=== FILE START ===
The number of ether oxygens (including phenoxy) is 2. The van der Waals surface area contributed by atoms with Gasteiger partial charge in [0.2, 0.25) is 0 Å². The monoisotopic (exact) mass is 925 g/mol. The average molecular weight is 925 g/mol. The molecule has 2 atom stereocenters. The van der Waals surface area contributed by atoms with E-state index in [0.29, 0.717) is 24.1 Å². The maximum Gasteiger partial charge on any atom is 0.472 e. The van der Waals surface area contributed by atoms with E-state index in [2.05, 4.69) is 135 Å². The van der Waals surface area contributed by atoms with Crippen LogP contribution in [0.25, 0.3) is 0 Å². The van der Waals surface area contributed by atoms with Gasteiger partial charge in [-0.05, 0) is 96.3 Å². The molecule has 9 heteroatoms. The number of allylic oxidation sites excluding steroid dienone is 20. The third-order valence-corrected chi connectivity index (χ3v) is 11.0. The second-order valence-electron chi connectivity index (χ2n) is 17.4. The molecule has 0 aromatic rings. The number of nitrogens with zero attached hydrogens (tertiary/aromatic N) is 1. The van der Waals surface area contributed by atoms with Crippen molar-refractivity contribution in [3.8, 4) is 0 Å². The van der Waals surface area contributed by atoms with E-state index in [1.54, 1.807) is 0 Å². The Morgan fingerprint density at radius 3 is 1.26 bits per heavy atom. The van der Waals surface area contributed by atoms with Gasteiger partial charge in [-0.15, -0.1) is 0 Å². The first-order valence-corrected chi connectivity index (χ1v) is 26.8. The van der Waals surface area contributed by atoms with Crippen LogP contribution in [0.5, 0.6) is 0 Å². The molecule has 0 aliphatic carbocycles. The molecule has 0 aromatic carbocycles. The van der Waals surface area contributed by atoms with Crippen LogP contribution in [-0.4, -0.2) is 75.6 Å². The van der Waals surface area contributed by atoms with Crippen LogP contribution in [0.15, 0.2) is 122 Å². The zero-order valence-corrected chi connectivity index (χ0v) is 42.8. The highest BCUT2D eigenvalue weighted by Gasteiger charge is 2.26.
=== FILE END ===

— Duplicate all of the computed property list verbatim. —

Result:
The number of ether oxygens (including phenoxy) is 2. The van der Waals surface area contributed by atoms with Gasteiger partial charge in [0.2, 0.25) is 0 Å². The monoisotopic (exact) mass is 925 g/mol. The average molecular weight is 925 g/mol. The molecule has 2 atom stereocenters. The van der Waals surface area contributed by atoms with E-state index in [0.29, 0.717) is 24.1 Å². The maximum Gasteiger partial charge on any atom is 0.472 e. The van der Waals surface area contributed by atoms with E-state index in [2.05, 4.69) is 135 Å². The van der Waals surface area contributed by atoms with Crippen LogP contribution in [0.25, 0.3) is 0 Å². The van der Waals surface area contributed by atoms with Gasteiger partial charge in [-0.05, 0) is 96.3 Å². The molecule has 9 heteroatoms. The number of allylic oxidation sites excluding steroid dienone is 20. The third-order valence-corrected chi connectivity index (χ3v) is 11.0. The second-order valence-electron chi connectivity index (χ2n) is 17.4. The molecule has 0 aromatic rings. The number of nitrogens with zero attached hydrogens (tertiary/aromatic N) is 1. The van der Waals surface area contributed by atoms with Crippen molar-refractivity contribution in [3.8, 4) is 0 Å². The van der Waals surface area contributed by atoms with E-state index in [1.54, 1.807) is 0 Å². The Morgan fingerprint density at radius 3 is 1.26 bits per heavy atom. The van der Waals surface area contributed by atoms with Gasteiger partial charge in [-0.15, -0.1) is 0 Å². The first-order valence-corrected chi connectivity index (χ1v) is 26.8. The van der Waals surface area contributed by atoms with Crippen LogP contribution in [0.5, 0.6) is 0 Å². The molecule has 0 aliphatic carbocycles. The molecule has 0 aromatic carbocycles. The van der Waals surface area contributed by atoms with Crippen LogP contribution in [-0.4, -0.2) is 75.6 Å². The van der Waals surface area contributed by atoms with Crippen LogP contribution in [0.15, 0.2) is 122 Å². The zero-order valence-corrected chi connectivity index (χ0v) is 42.8. The highest BCUT2D eigenvalue weighted by Gasteiger charge is 2.26.